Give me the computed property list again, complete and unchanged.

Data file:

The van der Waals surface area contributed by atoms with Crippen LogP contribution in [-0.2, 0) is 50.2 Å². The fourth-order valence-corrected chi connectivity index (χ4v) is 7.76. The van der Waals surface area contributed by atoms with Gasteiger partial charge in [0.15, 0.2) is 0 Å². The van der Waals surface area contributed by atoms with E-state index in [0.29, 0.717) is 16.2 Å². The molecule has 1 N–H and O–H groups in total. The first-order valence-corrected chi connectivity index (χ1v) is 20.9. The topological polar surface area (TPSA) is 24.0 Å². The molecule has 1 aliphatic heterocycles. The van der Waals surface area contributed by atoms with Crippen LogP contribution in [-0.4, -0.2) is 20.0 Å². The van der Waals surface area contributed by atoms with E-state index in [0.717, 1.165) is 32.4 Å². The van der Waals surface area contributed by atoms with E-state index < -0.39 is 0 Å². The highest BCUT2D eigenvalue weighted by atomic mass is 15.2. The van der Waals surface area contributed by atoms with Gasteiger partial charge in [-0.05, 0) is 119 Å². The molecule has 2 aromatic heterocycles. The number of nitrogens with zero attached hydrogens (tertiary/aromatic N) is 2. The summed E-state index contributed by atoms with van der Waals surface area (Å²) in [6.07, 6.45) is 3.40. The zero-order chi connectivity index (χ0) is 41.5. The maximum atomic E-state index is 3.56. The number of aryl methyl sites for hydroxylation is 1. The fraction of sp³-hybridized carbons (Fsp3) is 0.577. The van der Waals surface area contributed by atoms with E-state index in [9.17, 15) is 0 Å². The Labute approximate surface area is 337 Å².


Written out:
The van der Waals surface area contributed by atoms with Crippen LogP contribution in [-0.2, 0) is 50.2 Å². The fourth-order valence-corrected chi connectivity index (χ4v) is 7.76. The van der Waals surface area contributed by atoms with Gasteiger partial charge in [0.15, 0.2) is 0 Å². The van der Waals surface area contributed by atoms with E-state index in [0.29, 0.717) is 16.2 Å². The molecule has 1 N–H and O–H groups in total. The first-order valence-corrected chi connectivity index (χ1v) is 20.9. The topological polar surface area (TPSA) is 24.0 Å². The molecule has 1 aliphatic heterocycles. The van der Waals surface area contributed by atoms with Crippen LogP contribution in [-0.4, -0.2) is 20.0 Å². The van der Waals surface area contributed by atoms with E-state index in [0.717, 1.165) is 32.4 Å². The van der Waals surface area contributed by atoms with E-state index < -0.39 is 0 Å². The highest BCUT2D eigenvalue weighted by atomic mass is 15.2. The van der Waals surface area contributed by atoms with Gasteiger partial charge in [-0.05, 0) is 119 Å². The molecule has 2 aromatic heterocycles. The number of nitrogens with zero attached hydrogens (tertiary/aromatic N) is 2. The summed E-state index contributed by atoms with van der Waals surface area (Å²) in [6.07, 6.45) is 3.40. The zero-order chi connectivity index (χ0) is 41.5. The maximum atomic E-state index is 3.56. The number of aryl methyl sites for hydroxylation is 1. The fraction of sp³-hybridized carbons (Fsp3) is 0.577. The van der Waals surface area contributed by atoms with E-state index in [9.17, 15) is 0 Å². The Labute approximate surface area is 337 Å².